So, now the reserve provision of a functional capability has failed again.  Or has it?  The end of the Cold War caused some rethinking of the plan and assignment of new duties.  The MCDVs have been employed ‘on the cheap’ by the navy to create a coast patrol capability, for which they were not originally intended.  It has been acknowledged that the Kingston-class ships are far cheaper to operate for constabulary duties than the destroyers, frigates or submarines of the regular navy.  But, that was not their primary purpose and their design origins mean they suffer from some significant limitations.  They are training platforms for the minesweeper and minehunters never built to provide a bona fide wartime capability, and to allow the reservists to use as summer training platforms to gain the necessary practical experience to assimilate into the naval culture and advance in rank.  The creation of a second-tier navy through contracts of a year or more was not the original intent for the MCDVs.

Now a schism has developed between the permanently employed, or nearly so, ‘permashads’ and their reservist cousins at reserve divisions across the country.  Through their diligent efforts, the unintended effect has been that the ships have been worn out through employment for which they were not intended, and budgets have been depleted in the process. This means that some of the ships needed for summer training are not available and the money to operate them is already spent.  Despite the problems, the utility and economy of a coast patrol capability has been demonstrated very clearly.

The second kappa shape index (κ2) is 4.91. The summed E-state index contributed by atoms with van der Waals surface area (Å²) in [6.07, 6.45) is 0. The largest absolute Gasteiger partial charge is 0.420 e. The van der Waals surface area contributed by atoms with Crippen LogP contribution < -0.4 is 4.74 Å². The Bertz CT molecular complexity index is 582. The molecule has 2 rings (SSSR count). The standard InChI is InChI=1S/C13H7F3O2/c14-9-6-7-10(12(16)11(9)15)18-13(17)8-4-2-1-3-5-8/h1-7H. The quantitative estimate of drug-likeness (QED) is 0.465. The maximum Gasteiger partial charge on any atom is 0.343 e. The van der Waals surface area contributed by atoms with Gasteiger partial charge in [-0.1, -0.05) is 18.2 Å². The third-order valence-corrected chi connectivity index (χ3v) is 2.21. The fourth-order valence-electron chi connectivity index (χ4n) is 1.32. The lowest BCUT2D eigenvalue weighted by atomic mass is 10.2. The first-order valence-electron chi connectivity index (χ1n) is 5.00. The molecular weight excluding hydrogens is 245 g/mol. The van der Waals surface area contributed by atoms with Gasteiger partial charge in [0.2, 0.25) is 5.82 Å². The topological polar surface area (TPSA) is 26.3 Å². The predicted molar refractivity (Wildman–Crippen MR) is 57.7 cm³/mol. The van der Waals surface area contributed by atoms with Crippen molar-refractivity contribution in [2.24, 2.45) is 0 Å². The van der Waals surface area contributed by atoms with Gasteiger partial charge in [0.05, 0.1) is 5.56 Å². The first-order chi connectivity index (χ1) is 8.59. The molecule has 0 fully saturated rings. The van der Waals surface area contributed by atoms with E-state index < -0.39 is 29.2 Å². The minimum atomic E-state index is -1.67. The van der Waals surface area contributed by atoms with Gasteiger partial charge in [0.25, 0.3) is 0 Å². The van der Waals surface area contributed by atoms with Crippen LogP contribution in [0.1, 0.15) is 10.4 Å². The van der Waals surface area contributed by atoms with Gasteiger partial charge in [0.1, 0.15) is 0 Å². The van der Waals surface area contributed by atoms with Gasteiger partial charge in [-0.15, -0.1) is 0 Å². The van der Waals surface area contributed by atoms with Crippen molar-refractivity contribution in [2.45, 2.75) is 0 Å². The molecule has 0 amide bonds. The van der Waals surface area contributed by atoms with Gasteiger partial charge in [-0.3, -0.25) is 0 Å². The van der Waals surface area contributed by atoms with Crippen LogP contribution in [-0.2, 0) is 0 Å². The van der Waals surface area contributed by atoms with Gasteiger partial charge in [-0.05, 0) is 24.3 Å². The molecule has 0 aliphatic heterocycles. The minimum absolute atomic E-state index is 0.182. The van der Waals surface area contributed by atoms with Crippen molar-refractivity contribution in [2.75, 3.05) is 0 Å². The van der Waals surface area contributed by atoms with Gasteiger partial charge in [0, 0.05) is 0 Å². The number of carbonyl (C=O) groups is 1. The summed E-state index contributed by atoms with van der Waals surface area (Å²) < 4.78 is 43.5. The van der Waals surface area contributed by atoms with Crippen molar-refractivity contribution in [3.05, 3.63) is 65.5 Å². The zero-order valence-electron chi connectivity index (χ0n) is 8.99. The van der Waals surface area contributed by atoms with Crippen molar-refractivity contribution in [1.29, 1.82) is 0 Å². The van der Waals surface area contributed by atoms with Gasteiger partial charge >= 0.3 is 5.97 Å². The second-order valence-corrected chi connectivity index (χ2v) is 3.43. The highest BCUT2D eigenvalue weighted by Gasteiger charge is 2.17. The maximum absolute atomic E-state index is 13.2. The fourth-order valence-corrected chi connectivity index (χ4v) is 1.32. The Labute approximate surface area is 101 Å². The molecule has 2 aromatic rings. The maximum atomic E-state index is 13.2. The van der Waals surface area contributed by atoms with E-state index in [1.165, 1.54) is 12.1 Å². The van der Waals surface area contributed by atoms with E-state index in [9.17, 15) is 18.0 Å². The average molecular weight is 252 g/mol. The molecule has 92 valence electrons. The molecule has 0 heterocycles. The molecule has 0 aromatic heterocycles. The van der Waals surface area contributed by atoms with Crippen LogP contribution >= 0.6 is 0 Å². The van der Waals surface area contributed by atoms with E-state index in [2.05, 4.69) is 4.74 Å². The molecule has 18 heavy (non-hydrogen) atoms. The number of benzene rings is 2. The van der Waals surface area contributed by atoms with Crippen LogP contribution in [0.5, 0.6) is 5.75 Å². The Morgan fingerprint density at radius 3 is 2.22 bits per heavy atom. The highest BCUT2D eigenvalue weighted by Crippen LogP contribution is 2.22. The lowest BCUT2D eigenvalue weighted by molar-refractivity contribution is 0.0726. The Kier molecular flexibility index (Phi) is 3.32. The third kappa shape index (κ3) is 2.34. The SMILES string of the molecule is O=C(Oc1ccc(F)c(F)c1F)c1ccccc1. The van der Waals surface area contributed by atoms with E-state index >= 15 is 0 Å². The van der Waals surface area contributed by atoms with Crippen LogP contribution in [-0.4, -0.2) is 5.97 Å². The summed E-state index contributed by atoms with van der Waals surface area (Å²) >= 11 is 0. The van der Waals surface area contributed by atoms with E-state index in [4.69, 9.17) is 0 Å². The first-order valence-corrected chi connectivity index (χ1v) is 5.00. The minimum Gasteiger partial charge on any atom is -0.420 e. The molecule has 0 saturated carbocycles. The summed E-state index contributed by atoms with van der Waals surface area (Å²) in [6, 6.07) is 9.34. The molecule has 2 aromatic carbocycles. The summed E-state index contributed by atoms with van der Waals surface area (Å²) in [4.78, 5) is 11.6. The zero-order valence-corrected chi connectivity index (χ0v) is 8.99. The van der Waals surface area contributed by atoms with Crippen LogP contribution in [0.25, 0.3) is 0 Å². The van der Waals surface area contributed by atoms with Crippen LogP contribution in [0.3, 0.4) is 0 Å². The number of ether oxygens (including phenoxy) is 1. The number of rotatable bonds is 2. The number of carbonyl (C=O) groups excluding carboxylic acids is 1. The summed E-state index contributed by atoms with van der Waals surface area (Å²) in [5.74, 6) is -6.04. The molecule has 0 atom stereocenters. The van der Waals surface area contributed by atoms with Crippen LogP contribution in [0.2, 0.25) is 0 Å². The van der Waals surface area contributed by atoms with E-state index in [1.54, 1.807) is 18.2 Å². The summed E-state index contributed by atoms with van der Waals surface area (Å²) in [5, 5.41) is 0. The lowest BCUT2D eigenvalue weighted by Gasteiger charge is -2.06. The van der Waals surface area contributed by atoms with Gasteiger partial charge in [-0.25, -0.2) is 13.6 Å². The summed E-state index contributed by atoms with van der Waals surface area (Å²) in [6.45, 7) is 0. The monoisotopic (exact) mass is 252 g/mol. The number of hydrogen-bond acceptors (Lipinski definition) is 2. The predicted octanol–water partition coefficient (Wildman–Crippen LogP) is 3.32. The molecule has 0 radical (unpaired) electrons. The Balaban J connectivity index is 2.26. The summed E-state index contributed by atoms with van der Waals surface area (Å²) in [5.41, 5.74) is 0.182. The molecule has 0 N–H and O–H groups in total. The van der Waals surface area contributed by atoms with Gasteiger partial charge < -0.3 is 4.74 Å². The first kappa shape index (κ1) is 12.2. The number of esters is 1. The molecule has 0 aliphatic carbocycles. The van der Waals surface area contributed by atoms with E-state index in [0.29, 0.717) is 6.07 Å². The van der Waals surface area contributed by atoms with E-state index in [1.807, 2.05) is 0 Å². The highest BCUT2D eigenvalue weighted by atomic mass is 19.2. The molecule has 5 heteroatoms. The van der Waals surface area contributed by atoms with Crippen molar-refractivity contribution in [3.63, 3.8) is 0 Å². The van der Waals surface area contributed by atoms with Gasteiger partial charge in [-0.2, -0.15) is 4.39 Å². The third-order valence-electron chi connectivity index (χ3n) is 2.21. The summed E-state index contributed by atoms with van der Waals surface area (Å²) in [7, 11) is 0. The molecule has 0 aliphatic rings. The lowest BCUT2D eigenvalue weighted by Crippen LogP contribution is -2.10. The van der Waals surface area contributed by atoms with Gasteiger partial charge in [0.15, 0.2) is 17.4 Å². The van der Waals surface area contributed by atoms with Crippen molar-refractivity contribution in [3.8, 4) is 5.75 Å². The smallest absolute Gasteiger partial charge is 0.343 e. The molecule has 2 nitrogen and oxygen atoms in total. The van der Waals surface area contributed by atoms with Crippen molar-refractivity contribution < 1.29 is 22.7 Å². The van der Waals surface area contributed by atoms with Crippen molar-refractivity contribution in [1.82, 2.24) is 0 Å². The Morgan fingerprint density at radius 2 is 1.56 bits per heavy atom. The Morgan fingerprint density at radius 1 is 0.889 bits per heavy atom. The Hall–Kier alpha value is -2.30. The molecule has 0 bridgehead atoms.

What could the future hold for the reserves?  Clearly, we are long past the original intent of the naval reserve: providing line-haulers, coal-shovelers, and ammunition-passers for a navy of a bygone era.  Keeping the reserve units spread across the country as a means of keeping the navy in view of our landlocked populace is equally dubious in this era of instant communication and on-line access to information.

Plans to replace the Kingston-class ships with the Arctic and Offshore Patrol Ships has raised howls of protest (see:  The Canadian Naval Reserve and Canadian Naval Arctic and Offshore Patrol Ships) from reservists who see this as too much for them to undertake.  At the Maritime Security Conference for the past two years I have asked senior naval officers about the manning concept for the AOPSs: “Will the reserves be tasked with manning them?” Each year I have been given the same answer: “We are still working on that one.”